Experiment 8: Reactions of Nitrogen Functional Groups

N-functional group transformations

Due Dates:

16-Nov/17-Nov A
30-Nov/01-Dec B


Chemical Safety Information:

Reagents and Solvents
ortho-vanillin para-toluidine ethanol
sodium borohydride acetic acid acetic anhydride
deuterated chloroform


Experimental 1H-NMR Spectra:

N-functional Groups 1H-NMR 09-Nov-2015

N-functional Groups 1H-NMR 10-Nov-2015

N-functional Groups 1H-NMR 18-Nov-2015

N-functional Groups 1H-NMR 19-Nov-2015


p-toluidine 1H-NMR Spectrum


o-vanillin 1H-NMR Spectrum



imine product 1H-NMR Spectrum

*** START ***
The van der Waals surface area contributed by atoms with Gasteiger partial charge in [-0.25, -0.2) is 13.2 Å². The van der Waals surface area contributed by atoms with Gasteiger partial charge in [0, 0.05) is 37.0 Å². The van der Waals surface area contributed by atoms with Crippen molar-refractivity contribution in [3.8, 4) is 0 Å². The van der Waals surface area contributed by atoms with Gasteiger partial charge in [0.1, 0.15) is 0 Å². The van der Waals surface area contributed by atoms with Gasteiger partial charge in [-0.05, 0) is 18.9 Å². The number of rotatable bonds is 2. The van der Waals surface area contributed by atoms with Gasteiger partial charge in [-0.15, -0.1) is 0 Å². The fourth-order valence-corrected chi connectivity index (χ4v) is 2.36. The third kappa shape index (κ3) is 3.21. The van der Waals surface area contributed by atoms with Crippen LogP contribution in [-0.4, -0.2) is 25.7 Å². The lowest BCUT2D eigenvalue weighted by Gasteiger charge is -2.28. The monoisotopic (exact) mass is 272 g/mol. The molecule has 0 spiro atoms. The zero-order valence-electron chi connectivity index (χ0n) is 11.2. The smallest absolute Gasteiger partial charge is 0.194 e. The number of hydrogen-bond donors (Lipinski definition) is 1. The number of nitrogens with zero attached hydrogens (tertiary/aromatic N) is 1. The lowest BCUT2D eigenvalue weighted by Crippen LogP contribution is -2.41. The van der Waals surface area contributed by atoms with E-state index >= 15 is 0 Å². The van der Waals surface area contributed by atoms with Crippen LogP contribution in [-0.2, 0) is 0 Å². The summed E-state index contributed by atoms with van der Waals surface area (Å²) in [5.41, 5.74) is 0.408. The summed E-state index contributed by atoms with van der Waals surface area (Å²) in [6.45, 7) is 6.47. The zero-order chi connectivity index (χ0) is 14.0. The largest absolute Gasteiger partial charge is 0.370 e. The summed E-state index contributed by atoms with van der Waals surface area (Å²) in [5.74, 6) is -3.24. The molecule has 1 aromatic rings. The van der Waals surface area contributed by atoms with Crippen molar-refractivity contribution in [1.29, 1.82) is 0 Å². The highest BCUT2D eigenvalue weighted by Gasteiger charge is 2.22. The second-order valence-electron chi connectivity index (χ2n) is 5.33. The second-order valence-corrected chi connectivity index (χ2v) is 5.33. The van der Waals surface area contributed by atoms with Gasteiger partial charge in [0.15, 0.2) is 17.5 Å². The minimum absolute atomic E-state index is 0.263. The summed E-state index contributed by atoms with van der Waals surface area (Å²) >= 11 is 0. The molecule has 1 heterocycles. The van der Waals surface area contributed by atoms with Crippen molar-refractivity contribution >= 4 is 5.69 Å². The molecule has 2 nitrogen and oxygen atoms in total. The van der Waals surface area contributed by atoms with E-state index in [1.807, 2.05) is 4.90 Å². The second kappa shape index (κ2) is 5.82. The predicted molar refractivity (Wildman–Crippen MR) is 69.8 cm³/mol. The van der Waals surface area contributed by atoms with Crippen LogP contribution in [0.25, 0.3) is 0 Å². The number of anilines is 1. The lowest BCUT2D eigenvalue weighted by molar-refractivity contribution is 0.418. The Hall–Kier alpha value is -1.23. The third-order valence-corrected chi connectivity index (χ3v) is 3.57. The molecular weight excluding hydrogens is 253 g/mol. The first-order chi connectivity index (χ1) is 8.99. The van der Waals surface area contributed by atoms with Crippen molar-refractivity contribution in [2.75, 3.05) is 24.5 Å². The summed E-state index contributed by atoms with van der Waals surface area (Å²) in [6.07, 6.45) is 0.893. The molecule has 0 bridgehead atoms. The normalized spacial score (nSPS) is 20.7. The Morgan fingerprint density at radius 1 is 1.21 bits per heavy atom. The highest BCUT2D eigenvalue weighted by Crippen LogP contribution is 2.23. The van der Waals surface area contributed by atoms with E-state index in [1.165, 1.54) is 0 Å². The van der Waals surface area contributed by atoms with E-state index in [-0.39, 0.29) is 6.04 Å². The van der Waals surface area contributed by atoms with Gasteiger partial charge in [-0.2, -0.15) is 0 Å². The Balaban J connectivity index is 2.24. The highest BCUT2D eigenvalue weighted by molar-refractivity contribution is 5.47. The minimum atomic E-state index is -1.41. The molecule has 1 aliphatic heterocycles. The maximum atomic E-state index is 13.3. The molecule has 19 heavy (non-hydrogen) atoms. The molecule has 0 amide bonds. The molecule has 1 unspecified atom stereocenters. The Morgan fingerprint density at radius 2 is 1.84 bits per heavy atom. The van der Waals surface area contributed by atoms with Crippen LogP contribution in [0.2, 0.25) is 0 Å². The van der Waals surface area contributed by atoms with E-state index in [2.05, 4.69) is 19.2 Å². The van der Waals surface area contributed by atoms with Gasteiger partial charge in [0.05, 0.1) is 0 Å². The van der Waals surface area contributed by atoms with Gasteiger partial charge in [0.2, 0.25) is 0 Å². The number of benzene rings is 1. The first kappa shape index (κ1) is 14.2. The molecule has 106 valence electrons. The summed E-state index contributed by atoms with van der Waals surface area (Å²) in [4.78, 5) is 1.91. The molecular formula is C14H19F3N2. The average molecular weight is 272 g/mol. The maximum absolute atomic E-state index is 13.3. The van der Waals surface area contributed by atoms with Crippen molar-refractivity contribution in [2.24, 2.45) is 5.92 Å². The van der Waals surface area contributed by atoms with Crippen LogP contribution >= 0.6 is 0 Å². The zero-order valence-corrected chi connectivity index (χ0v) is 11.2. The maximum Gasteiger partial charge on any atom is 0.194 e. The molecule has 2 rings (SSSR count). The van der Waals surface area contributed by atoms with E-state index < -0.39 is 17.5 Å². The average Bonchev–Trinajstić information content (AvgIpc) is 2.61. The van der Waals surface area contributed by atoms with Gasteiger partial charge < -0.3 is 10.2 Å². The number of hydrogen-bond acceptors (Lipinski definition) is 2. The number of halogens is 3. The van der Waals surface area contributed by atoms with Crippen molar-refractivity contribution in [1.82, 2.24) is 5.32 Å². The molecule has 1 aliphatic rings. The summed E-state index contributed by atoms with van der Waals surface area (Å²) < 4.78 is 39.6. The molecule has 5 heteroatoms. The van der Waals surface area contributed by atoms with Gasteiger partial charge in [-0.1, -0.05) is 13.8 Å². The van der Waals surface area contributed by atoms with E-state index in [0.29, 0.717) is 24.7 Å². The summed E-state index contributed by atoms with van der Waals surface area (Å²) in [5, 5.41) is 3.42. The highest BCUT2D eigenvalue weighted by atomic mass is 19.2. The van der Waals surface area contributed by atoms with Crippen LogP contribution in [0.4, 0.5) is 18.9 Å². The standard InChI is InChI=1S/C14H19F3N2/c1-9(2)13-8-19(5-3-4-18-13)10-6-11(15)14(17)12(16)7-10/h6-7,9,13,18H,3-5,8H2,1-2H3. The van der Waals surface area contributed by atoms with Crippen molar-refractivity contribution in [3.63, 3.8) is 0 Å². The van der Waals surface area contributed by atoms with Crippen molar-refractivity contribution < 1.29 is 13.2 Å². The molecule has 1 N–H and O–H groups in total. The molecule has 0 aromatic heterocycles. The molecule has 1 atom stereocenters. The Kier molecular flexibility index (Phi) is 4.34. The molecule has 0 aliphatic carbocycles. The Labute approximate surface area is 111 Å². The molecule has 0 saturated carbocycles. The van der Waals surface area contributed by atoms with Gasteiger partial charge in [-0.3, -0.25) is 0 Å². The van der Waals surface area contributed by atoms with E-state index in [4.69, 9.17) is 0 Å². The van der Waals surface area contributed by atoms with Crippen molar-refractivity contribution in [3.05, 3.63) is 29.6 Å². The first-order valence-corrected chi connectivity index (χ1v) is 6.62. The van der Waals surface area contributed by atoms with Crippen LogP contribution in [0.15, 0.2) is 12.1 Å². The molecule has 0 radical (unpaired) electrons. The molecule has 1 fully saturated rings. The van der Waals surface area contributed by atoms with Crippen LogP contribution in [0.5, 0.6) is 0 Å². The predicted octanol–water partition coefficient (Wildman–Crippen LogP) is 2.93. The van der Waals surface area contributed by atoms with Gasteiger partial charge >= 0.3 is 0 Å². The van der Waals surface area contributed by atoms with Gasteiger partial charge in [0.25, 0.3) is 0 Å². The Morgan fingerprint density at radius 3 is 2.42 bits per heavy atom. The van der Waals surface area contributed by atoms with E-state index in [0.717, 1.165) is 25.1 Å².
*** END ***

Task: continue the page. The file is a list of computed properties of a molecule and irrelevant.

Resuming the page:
amide product 1H-NMR spectrum

Sample Amide Product (not available for submission for credit)

Stock FID Amide Product (available for submission for credit, see laboratory manual for details)

Stock IR of Imine and Amide Products (available for submission for credit, see laboratory manual for details)

Frequently Asked Questions:

Q1) Why is the imine so brightly colored while the aldehyde and amine starting materials are not?

A1) Most organic compounds are not brightly colored, but the imine formed in this reaction is a chromophore with a bright orange.  Color in imines and other organic chromophores can arise from an absorption of a photon to promote an electron from a π to π* orbital or a lone pair (n) to π* orbital.  The energy of the photon is related to the HOMO-LUMO gap which generally decreases with increased conjugation leading to a red shift in the absorption as the conjugation increases.